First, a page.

Helical has had mixed success. Though he is massively pleased with the kit that was developed to produce and utilize resources, he said it has been difficult distributing the small company’s produce to large grocery chains. He said the company has been losing money, much of which came from his own pocket. He left management of the company to his business partner in late December.
Now that Ratigan wants to make a difference in leadership on the federal level, he said NY21 was the right way to do it. He grew up in the district, knows the people who live here and wants to solve the problems it faces, especially its unemployment, which he said is double the national average. In fact, it’s more like one-and-a-half times. The national unemployment rate was 4.1 percent in January, according to federal data, whereas the NY21 counties’ rates ranged from 4 to 7 percent, according to the state Labor Department.
Ratigan is well connected in Washington and on Wall Street, setting him up for more donations, exposure and contacts than any of the other Democratic candidates.
The other Saranac Laker in the race, Democrat Emily Martz, released a press release Tuesday, slamming Ratigan for being a wealthy, famous male: “‘Doing the same thing and expecting different results is definition of insanity.’ It’s the age of women, and it’s the age of the regular guy in rural America working hard to feed his family. We’ve had enough of self-serving, wealthy individuals taking advantage of the North Country, peddling their wealth and notoriety to bolster their own agenda. We have real challenges and we need a real North Country woman and leader to deal with them. That’s who I am, and that’s why I’m running. Mr. Ratigan, welcome to the race.”
In Tuesday’s interview, Ratigan got fired up about issues such as gun control (He said the proliferation of assault weapons threatens people’s constitutional right to “domestic tranquility”), but he did not criticize incumbent Rep. Elise Stefanik or the field of Democratic and Republican candidates already running. He did, however, say why he is best person to do the job.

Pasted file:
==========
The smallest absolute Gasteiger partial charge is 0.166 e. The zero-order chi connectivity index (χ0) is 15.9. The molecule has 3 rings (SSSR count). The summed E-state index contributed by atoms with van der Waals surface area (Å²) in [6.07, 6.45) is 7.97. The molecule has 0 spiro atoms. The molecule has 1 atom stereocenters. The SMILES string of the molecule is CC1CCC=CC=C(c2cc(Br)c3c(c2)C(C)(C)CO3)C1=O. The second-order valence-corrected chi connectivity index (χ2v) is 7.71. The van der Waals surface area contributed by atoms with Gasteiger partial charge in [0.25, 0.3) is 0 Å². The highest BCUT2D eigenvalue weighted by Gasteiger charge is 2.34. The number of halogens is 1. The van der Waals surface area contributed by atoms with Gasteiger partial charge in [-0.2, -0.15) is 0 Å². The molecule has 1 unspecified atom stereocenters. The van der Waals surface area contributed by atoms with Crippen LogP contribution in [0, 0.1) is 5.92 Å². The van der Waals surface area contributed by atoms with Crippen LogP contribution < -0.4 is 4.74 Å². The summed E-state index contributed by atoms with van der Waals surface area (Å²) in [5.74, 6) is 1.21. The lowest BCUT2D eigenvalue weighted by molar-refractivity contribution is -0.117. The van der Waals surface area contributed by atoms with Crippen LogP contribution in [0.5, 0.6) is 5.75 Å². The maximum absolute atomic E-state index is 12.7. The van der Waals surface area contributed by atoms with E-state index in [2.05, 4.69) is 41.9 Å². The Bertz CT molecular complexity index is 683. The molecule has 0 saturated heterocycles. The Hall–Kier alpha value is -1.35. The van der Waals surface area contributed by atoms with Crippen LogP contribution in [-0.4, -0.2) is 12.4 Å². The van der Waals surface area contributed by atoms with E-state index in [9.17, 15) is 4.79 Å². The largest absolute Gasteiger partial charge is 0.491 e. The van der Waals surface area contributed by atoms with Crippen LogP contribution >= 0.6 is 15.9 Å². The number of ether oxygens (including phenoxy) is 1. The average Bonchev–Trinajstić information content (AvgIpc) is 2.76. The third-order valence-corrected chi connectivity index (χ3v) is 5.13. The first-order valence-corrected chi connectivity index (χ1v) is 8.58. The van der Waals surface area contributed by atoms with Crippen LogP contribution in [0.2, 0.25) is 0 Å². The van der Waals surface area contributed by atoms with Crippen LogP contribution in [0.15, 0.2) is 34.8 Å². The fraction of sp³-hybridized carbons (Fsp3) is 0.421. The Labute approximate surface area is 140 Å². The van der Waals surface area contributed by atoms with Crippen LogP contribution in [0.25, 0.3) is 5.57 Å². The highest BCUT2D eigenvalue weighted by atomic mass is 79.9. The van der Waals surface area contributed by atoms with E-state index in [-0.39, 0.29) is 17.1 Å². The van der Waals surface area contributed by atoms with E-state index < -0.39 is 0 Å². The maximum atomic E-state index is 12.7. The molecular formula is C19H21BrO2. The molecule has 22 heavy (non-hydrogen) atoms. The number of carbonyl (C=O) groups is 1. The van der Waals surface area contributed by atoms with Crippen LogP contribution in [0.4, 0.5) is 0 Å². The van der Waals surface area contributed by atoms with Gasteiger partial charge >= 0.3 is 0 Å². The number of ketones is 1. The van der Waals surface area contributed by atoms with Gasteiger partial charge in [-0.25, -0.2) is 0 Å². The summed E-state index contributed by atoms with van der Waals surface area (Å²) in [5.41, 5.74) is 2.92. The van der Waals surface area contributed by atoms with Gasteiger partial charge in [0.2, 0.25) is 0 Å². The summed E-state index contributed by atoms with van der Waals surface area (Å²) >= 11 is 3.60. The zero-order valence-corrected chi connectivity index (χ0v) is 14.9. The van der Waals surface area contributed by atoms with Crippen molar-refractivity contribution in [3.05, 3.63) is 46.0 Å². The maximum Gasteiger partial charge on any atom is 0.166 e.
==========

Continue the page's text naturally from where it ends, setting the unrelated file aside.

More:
“Unlike other people who do have access to money and power, who then become a function of that money and power in order to advance their careers, I have proven myself as somebody, through my decisions in resigning from CNBC and MSNBC, as somebody who is willing to hold onto my integrity and my values in the face of that access,” Ratigan said. “I don’t believe there’s another person in this race that has my skills, my understanding of this district and my capacity to tolerate harassment — like somebody from Saranac Lake or as cable news host — that I have.”
He also didn’t criticize President Donald Trump. Ratigan said he respects Trump’s ability to identify problems that create fear and insecurity in our country, and that while he disagrees with Trump’s solutions, he appreciates that Trump is bringing many long-dormant issues to light.
The skills Ratigan says he can bring from Saranac Lake to Congress are his “big mouth,” a tolerance for bad weather and an understanding of the struggle many constituents have to survive daily.
Ratigan said he shifted his attention to politics to bring district concerns and ideas to the Capitol and then have a direct, consistent, daily public debate with sitting congresspeople, senators, members of the federal government and the legislative branch, using the Congress floor as his main mode of communication and utilizing experts to find solutions.
“The level of expertise across any subject that you’re looking to resolve in this country is remarkable,” he said. “What’s absent is a system of gathering and synthesizing those ideas and bringing them to the surface in a way that can be understood by other people, which is my greatest skill. I’m not running because I know the answers, I’m running because I know other people know the answers, and I know that I’m extremely skilled at finding those answers.”
He said he believes America has the opportunity to improve its leadership now, more than ever, and he wants to be one of those leaders setting the moral and economic pace for the nation.